“The advertisers in the Sun are neighbors. They own their own landscaping company, paint company,” he said.
But it has also been frustrating to cope with the downturn.
“One of the big turns was the recession, starting in 2008. Local advertisers really took a hit as well and it was the advertising that ended up being hit the most,” he said. “I don’t know that the cutback really ever went away. There wasn’t a rebound once the housing market came back.”
Morse announced the paper’s closing in the March 13 edition, giving advertisers two weeks to find a new outlet, but news had begun to leak out because he shut down the web site and Facebook page. Online lamentation was quick to follow in places like the “Epsom Local News and Events” page on Facebook, where readers expressed dismay.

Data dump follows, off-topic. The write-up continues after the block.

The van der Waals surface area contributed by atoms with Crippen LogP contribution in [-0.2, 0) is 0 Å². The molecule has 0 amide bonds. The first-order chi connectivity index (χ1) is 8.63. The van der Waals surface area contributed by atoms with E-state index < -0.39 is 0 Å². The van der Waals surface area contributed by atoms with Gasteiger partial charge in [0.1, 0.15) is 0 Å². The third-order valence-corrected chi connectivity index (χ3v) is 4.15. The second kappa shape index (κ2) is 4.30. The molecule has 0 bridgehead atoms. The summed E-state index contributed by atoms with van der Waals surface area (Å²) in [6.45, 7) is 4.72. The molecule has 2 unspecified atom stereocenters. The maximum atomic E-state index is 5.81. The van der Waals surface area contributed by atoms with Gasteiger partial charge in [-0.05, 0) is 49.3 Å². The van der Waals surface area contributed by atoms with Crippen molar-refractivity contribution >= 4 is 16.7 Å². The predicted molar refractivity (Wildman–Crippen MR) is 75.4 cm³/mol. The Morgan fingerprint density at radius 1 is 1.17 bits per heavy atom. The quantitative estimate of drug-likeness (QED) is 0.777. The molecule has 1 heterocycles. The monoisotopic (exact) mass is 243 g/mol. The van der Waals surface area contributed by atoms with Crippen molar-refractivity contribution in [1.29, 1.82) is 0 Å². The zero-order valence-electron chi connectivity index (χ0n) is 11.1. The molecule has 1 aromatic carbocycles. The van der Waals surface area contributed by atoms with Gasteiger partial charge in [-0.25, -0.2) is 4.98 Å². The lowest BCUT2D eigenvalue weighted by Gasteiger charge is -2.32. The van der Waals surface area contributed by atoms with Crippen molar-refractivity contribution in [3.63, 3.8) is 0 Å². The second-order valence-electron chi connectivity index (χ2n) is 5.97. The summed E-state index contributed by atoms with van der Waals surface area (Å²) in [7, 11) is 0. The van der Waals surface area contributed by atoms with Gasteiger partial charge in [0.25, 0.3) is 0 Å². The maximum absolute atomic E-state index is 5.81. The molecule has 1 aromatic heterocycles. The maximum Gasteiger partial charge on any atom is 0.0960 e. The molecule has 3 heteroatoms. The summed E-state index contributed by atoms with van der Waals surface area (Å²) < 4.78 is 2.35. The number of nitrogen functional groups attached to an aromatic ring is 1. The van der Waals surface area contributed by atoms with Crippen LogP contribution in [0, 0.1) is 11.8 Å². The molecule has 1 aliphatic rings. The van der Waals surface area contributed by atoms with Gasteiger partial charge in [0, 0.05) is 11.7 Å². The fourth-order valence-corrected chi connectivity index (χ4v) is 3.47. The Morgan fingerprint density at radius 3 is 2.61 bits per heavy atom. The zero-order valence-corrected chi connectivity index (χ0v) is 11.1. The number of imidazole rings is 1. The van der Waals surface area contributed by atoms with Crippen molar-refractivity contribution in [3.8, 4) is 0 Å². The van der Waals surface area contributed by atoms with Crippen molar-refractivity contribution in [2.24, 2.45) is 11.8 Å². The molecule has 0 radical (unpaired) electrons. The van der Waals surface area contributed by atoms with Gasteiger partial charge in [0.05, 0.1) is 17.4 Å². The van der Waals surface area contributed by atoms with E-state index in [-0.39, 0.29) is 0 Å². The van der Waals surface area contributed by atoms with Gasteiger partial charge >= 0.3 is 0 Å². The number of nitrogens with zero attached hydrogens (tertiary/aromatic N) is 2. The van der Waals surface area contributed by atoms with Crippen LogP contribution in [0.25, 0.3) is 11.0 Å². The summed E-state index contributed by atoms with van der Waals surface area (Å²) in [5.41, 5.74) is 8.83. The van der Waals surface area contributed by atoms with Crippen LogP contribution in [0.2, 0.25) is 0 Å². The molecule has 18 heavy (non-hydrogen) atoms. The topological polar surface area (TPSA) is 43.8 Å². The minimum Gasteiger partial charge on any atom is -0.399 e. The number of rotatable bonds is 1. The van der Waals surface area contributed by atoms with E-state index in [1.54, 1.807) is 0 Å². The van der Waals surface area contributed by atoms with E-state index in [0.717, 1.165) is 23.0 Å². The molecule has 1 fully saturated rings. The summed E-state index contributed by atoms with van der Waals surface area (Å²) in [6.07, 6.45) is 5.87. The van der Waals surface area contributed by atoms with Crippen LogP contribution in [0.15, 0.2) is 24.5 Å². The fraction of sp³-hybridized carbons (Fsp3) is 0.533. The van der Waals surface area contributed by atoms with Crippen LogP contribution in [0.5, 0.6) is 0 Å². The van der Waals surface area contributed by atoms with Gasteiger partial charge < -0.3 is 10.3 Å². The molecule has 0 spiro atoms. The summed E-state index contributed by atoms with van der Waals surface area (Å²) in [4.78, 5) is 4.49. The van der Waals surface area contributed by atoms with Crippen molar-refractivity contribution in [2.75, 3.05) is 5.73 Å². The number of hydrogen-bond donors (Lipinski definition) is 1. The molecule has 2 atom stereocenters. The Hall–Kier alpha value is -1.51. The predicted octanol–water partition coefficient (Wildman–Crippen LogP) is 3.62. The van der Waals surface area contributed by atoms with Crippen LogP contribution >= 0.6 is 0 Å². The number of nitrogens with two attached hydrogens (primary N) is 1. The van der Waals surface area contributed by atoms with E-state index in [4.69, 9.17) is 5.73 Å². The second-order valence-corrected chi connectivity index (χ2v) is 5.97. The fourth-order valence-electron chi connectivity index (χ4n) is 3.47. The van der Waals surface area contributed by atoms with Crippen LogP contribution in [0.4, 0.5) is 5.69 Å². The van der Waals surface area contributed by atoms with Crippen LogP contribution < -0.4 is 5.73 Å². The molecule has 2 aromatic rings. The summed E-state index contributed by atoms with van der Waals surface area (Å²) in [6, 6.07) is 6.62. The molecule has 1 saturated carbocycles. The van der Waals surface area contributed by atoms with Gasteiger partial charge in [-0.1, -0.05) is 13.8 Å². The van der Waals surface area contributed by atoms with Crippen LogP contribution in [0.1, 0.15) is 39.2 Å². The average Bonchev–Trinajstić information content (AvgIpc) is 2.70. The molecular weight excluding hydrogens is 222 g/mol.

“How will I know what’s on sale at Danis?” wrote one person. Danis Supermarket on Water Street regularly runs a big ad on the back page of the Suncook Sun.
Daily newspapers like the Monitor or Foster’s Daily Democrat cover the area to an extent but don’t have the newsprint space or newsroom resources for the detail of a weekly like the Suncook Valley Sun. Tom Chase noted that some people have started an online group called forumhome.org to host discussions and news about some of the areas covered by the newspaper. “But in a state with many older folks —and probably even more so out here in the boonies — an online ‘newspaper’ is not the Sun,” he wrote.
As for Morse, 51, he said he isn’t sure about his post-newspaper plans but he’ll stay in the community; the family has an 8th grader and a 10th grader in local schools. And despite the sadness, he said, there’s satisfaction, too.
“This has been a success,” he said. “Looking back, there’s been a lot of good that’s come out of here. A lot of good.”
Information from: Concord Monitor, http://www.concordmonitor.com